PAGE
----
[postgis-devel] SnapToGrid and higher dimensions

Alex Mayrhofer axelm-postgis at nona.net
Fri Dec 2 03:15:40 PST 2005

strk at refractions.net wrote:
> A BOX4D type could do, representing grid cell prototype.
> Unfortunately adding a new type would require users to dump/reload
> to upgrade to postgis 1.1.0 (currenlty unneeded).

from the design point of view that would of course be the perfect solution - 
however, i personally know that dump/reload is always a hassle that i 
personally try to avoid.

I think you should note this, and introduce the SnapToGrid(geom, BOX4D) 
function when a dump/reload is needed for other stuff anyway.

> A compromise would be using a POINT for offset and keep subsequent
> args for sizes:
> 	SnapToGrid(geometry input, point offset, float8 size);
> 	SnapToGrid(geometry input, point offset,
> 		float8 xsize, float8 ysize, [float8 zsize], [float8 msize]);
> Then, our SnapToGrid(geometry, 2) would be equivalent to:
> 	SnapToGrid(geometry, 'POINT(0 0)', 2, 2)
> Missing dimensions in the POINT offset would be considered to be 0.

In an abstract way, SnapToGrid has 3 parameters: a geometry to be snapped, a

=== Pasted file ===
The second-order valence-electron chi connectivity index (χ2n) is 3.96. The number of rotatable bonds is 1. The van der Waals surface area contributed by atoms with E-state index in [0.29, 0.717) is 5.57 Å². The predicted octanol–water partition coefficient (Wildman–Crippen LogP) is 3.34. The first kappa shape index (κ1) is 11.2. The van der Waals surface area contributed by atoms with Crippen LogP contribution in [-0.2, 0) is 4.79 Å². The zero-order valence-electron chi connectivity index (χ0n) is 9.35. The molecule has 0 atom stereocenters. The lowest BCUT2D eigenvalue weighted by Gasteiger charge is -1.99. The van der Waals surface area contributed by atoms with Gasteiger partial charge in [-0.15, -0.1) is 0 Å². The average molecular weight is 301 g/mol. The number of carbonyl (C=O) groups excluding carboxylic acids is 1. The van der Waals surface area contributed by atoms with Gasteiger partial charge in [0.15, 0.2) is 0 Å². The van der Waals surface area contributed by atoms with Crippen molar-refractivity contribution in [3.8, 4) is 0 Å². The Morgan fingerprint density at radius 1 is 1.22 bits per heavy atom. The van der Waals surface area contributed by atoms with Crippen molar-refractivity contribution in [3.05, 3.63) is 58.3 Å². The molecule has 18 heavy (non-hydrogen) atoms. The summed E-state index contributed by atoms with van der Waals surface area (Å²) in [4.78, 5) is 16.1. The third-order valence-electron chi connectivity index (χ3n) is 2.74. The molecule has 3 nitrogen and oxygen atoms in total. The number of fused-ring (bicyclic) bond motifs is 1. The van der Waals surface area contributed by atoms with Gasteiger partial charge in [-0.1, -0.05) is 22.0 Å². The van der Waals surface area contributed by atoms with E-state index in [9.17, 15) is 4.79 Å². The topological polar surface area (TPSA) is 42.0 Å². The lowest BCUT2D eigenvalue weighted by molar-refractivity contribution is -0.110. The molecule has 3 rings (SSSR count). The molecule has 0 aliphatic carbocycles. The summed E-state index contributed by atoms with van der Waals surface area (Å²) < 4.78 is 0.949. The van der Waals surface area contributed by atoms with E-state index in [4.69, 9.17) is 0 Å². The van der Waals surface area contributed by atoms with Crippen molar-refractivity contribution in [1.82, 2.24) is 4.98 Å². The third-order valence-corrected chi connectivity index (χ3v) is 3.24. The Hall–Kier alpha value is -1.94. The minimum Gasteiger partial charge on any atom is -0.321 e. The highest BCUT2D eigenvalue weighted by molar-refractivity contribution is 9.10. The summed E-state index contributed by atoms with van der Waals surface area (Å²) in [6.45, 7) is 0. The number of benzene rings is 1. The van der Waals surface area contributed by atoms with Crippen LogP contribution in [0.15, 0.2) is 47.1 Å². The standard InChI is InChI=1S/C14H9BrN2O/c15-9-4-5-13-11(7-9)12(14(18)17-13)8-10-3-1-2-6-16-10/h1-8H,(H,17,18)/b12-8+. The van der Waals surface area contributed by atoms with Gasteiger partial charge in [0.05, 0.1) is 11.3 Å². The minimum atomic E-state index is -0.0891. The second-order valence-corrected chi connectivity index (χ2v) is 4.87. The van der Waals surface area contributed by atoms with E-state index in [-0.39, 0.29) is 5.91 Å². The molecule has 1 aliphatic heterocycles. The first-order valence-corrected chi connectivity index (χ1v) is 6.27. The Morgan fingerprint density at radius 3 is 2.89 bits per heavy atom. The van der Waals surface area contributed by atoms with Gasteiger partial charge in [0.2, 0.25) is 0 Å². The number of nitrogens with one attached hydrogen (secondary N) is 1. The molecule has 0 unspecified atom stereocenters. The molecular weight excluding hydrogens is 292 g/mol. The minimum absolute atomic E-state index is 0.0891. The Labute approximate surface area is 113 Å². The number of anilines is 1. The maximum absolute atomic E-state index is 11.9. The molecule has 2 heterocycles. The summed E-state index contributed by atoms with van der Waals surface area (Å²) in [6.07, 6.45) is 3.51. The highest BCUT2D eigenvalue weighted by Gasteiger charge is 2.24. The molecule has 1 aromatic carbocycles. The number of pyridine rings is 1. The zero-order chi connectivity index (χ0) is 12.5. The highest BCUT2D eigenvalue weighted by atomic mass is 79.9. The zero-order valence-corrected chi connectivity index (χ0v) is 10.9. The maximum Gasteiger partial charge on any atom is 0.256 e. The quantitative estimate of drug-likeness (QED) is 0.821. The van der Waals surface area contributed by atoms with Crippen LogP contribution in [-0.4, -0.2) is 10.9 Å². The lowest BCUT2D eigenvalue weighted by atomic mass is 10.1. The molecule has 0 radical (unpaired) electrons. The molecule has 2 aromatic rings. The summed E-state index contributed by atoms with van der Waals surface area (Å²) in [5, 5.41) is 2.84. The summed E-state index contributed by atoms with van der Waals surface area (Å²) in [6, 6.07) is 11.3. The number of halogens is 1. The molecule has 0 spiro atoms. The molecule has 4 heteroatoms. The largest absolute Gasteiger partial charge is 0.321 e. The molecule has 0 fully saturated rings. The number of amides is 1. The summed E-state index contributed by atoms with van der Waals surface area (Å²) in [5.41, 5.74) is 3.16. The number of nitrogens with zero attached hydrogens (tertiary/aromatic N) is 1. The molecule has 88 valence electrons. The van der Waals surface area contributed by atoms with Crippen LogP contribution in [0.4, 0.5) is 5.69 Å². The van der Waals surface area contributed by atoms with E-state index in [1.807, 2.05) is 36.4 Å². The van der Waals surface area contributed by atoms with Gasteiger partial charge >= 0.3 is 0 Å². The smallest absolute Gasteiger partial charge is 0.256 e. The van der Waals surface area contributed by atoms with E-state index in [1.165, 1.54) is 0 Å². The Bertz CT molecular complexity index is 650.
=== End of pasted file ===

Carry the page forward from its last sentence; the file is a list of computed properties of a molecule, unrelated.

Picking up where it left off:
vector which defines offset, and another vector which defines a cell 
"diameter" (The BOX4D would of course be the perfect grid cell prototype). 
(actually, it could be reduced to one vector - which i tried using the 
LINESTRING stuff in my previous mail).

However, one could interpret a POINT as a vector spanning from the origin to 
the POINT, so another solution could be

SnapToGrid(geom, offsetvector_point, cellvector_point) - the example above 
would then look like:

SnapToGrid(geom, 'POINT(0 0)', 'POINT(2 2)');

(error conditions when dimensions do not match have to be defined, of course).

otoh, that would be confusing when changing to BOX4D, because "offset 1, 
size 2" would look like

SnapToGrid(geom, 'POINT(1 1)', 'POINT(2 2)');

while the BOX4D approach would look like

SnapToGrid(geom, '(1 1, 3 3)::BOX4D'); (note the difference in the second point)

because a BOX is described by it's corners while the vectors start from the 
origin. So, probably the best solution is to start with something like

SnapToGrid(geom, boxleftlowercorner, boxrightuppercorner);
SnapToGrid(geom, 'POINT(1 1)', POINT(3 3)'); (example from above)

and then (additionally) go to the BOX4D approach one a dump/reload is 
neccessary anyways. That would make the two versions look "similar", and not 
confuse because of origin-based offsets..

What do you think?


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